A survey on the status of the coyote (Canis Latrans) in Georgia

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Virginia Tech

Coyotes Canis latrans are known to have caused damage to the agriculture industry of Georgia since 1958. Since that year that threat has grown as the population increased. To determine the magnitude of the coyote problem a study was begun in 1975. The objectives of this study was to determine the coyotes population and distribution, physical characteristics, and damage activity in Georgia.

In 1975-1976, coyote surveys were run throughout Georgia using tape recorded howls to establish the distribution and relative density of this species. Minimum densities based on howling responses ranged from one coyote/60.9 km2 in the Upper Coastal Plain to one coyote/333.3 km2 in the Lower Coastal Plain. No coyotes were located from the Piedmont northward. Weights, standard body and skull measurements were obtained from 27 coyotes in an effort to determine the form of Georgia coyotes. Males were significantly larger and heavier than females. The coyotes collected in Georgia were consistently lighter and smaller than coyotes reported from eastern Texas. Attempts to classify the skulls to the subspecies level was not feasible because of lack of comparative information. The analysis of skulls did show that specimens from Georgia seem more properly referable to coyotes, although some dental characteristics indicated a relationship to dogs.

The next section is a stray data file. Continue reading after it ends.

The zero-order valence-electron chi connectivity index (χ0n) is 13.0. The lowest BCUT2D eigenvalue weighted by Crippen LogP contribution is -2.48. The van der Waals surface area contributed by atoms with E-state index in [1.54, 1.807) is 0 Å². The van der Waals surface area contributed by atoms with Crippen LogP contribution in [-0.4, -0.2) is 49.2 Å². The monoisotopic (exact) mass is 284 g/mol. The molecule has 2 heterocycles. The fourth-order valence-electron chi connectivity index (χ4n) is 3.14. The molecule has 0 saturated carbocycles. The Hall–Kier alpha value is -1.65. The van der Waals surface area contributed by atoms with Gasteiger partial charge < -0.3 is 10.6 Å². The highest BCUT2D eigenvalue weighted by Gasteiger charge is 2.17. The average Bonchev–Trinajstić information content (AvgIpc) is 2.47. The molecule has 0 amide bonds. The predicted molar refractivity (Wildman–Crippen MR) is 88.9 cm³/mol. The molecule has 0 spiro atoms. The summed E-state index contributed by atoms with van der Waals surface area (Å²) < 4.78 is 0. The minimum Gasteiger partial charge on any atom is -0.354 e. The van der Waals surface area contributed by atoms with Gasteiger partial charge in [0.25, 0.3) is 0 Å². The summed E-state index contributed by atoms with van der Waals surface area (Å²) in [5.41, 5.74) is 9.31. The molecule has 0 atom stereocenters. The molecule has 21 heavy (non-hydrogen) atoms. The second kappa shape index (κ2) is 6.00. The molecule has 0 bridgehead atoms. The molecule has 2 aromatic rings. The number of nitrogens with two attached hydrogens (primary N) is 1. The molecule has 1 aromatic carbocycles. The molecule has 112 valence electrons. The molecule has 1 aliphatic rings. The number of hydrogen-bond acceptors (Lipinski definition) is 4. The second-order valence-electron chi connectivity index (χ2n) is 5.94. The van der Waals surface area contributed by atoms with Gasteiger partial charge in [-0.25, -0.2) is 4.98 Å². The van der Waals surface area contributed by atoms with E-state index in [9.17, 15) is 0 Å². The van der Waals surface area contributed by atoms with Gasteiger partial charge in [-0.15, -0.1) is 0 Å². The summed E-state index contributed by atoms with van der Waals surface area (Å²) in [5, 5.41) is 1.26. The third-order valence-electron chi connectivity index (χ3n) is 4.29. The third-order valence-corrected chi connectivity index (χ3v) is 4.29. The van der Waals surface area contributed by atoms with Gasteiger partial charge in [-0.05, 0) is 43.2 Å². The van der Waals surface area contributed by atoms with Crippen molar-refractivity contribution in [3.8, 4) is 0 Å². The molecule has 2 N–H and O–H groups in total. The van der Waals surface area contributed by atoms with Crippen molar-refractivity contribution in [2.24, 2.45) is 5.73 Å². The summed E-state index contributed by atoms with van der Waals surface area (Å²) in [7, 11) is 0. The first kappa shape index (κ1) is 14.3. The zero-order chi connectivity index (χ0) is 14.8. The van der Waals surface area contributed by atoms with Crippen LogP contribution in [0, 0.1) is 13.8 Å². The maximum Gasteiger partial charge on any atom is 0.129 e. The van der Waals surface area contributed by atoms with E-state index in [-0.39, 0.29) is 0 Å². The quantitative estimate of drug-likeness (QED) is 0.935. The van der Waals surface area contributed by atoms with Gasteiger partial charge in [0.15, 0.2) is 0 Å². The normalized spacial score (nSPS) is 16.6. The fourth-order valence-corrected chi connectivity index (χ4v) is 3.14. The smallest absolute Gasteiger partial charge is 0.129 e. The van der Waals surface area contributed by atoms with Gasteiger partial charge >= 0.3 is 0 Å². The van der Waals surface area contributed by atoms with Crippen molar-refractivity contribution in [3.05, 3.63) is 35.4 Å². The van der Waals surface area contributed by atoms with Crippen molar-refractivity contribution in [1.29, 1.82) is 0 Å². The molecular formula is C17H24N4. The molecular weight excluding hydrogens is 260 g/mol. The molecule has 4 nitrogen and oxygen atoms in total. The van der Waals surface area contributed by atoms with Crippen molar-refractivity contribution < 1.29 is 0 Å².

One hundred and forty-four County Extension Offices replied to a coyote damage questionnaire. Only 16 reported coyote damage in their counties. Analysis of the replies indicated that coyote damage was increasing.

In general, damage was concentrated in south central Georgia and most was judged light to insignificant. Pigs and cattle were the livestock most frequently damaged and watermelons were the most damaged crop. The economic value of coyote damage is estimated to be $50,000 annually.